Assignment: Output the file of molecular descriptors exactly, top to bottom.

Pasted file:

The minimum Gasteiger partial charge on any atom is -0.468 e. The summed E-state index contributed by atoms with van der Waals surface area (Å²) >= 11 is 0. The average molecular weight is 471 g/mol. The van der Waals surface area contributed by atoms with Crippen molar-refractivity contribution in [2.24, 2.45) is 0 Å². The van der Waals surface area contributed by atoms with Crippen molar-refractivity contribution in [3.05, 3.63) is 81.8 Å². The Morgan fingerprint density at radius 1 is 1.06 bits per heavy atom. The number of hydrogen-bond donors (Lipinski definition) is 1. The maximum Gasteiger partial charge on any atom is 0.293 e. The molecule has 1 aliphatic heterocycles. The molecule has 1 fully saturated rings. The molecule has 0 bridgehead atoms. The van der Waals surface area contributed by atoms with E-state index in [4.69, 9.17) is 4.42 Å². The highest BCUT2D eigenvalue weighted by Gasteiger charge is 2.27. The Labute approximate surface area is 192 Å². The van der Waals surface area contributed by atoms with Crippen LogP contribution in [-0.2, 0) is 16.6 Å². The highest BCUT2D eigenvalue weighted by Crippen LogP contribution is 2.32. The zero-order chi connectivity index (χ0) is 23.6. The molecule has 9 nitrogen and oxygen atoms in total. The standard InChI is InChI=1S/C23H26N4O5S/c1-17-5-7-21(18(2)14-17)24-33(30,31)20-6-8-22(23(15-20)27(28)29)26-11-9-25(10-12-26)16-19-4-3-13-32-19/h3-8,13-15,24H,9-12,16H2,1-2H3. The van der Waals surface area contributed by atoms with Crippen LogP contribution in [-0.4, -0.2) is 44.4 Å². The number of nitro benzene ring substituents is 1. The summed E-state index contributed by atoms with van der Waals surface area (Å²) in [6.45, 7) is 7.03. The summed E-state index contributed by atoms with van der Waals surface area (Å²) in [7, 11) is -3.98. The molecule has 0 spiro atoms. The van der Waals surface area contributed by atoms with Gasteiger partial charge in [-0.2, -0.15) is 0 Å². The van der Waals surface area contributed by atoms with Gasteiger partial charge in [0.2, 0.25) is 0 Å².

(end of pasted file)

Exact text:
The minimum Gasteiger partial charge on any atom is -0.468 e. The summed E-state index contributed by atoms with van der Waals surface area (Å²) >= 11 is 0. The average molecular weight is 471 g/mol. The van der Waals surface area contributed by atoms with Crippen molar-refractivity contribution in [2.24, 2.45) is 0 Å². The van der Waals surface area contributed by atoms with Crippen molar-refractivity contribution in [3.05, 3.63) is 81.8 Å². The Morgan fingerprint density at radius 1 is 1.06 bits per heavy atom. The number of hydrogen-bond donors (Lipinski definition) is 1. The maximum Gasteiger partial charge on any atom is 0.293 e. The molecule has 1 aliphatic heterocycles. The molecule has 1 fully saturated rings. The molecule has 0 bridgehead atoms. The van der Waals surface area contributed by atoms with E-state index in [4.69, 9.17) is 4.42 Å². The highest BCUT2D eigenvalue weighted by Gasteiger charge is 2.27. The Labute approximate surface area is 192 Å². The van der Waals surface area contributed by atoms with Crippen LogP contribution in [-0.2, 0) is 16.6 Å². The highest BCUT2D eigenvalue weighted by Crippen LogP contribution is 2.32. The zero-order chi connectivity index (χ0) is 23.6. The molecule has 9 nitrogen and oxygen atoms in total. The standard InChI is InChI=1S/C23H26N4O5S/c1-17-5-7-21(18(2)14-17)24-33(30,31)20-6-8-22(23(15-20)27(28)29)26-11-9-25(10-12-26)16-19-4-3-13-32-19/h3-8,13-15,24H,9-12,16H2,1-2H3. The van der Waals surface area contributed by atoms with Crippen LogP contribution in [-0.4, -0.2) is 44.4 Å². The number of nitro benzene ring substituents is 1. The summed E-state index contributed by atoms with van der Waals surface area (Å²) in [6.45, 7) is 7.03. The summed E-state index contributed by atoms with van der Waals surface area (Å²) in [7, 11) is -3.98. The molecule has 0 spiro atoms. The van der Waals surface area contributed by atoms with Gasteiger partial charge in [-0.2, -0.15) is 0 Å². The van der Waals surface area contributed by atoms with Gasteiger partial charge in [0.2, 0.25) is 0 Å².